Supreme Court: Holding that Bangalore Club is not liable to pay wealth tax under the Wealth Tax Act, 1957, the3-judge bench of RF Nariman, Navin Sinha and Indira Banerjee, JJ has said,

“Bangalore Club is an association of persons and not the creation, by a person who is otherwise assessable, of one among a large number of associations of persons without defining the shares of the members so as to escape tax liability. For all these reasons, it is clear that Section 21AA of the Wealth Tax Act does not get attracted to the facts of the present case.”

The Court noticed that only three types of persons can be assessed to wealth tax under Section 3 i.e. individuals, Hindu undivided families and companies. Hence, if Section 3(1) alone were to be looked at, the Bangalore Club neither being an individual, nor a HUF, nor a company cannot possibly be brought into the wealth tax net under this provision.

Association of Persons vis-à-vis Body of individuals

The Court held that it cannot be held that being taxed as an association of persons under the Income Tax Act, 1961 the Bangalore Club must be regarded to be an ‘association of persons’ for the purpose of a tax evasion provision in the Wealth Tax Act as opposed to a charging provision in the Income Tax Act.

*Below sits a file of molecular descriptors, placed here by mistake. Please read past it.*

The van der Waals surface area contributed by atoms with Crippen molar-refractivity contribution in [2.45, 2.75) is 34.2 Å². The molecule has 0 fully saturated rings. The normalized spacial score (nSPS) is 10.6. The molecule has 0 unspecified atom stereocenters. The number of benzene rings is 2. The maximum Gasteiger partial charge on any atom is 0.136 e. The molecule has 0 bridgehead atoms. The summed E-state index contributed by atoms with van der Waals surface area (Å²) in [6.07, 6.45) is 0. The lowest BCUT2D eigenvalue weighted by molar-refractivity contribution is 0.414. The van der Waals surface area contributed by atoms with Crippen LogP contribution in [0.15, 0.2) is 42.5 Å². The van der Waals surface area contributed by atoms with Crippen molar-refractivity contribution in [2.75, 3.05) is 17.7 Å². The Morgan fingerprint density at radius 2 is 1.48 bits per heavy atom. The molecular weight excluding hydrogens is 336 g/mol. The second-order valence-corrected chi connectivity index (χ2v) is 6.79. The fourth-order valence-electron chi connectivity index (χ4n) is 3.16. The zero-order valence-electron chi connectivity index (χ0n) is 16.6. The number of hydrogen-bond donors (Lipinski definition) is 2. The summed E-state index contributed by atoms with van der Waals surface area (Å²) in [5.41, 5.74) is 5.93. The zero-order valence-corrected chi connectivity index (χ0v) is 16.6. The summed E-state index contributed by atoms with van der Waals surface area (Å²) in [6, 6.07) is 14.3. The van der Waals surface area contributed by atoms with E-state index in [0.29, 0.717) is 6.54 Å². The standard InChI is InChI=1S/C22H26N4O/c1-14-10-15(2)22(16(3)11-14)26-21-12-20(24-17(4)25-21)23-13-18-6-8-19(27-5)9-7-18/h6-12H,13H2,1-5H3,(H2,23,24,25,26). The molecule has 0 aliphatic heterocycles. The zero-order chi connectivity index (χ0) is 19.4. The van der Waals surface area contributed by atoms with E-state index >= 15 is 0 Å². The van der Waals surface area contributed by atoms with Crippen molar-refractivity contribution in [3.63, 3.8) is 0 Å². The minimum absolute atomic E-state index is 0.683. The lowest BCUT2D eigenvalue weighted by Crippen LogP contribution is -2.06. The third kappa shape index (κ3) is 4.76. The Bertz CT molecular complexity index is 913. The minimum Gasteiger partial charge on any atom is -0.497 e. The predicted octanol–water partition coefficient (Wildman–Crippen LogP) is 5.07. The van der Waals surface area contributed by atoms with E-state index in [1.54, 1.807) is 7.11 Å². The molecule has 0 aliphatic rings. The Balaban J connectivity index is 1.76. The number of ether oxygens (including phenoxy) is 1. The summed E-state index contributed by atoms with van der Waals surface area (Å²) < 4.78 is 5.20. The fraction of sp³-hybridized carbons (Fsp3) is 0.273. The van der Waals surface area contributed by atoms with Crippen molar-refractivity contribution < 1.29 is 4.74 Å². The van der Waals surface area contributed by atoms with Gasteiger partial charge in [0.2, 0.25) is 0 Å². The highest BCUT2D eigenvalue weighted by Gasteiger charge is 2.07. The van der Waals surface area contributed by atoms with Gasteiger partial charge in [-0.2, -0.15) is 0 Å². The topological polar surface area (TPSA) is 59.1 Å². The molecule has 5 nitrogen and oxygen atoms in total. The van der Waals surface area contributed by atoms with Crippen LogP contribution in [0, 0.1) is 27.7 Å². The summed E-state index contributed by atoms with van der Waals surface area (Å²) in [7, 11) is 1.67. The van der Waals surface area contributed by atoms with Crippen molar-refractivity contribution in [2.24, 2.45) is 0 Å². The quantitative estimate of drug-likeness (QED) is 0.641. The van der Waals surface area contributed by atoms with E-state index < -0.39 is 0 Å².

It explained that the definition of “person” in Section 2(31) of the Income Tax Act, 1961 would take in both an association of persons and a body of individuals. For the purposes of income tax, the Bangalore Club could perhaps be treated to be a ‘body of individuals’ which is a wider expression than ‘association of persons’ in which such body of individuals may have no common object at all but would include a combination of individuals who had nothing more than a unity of interest.

Interpretation of Section 21AA of the Wealth Tax Act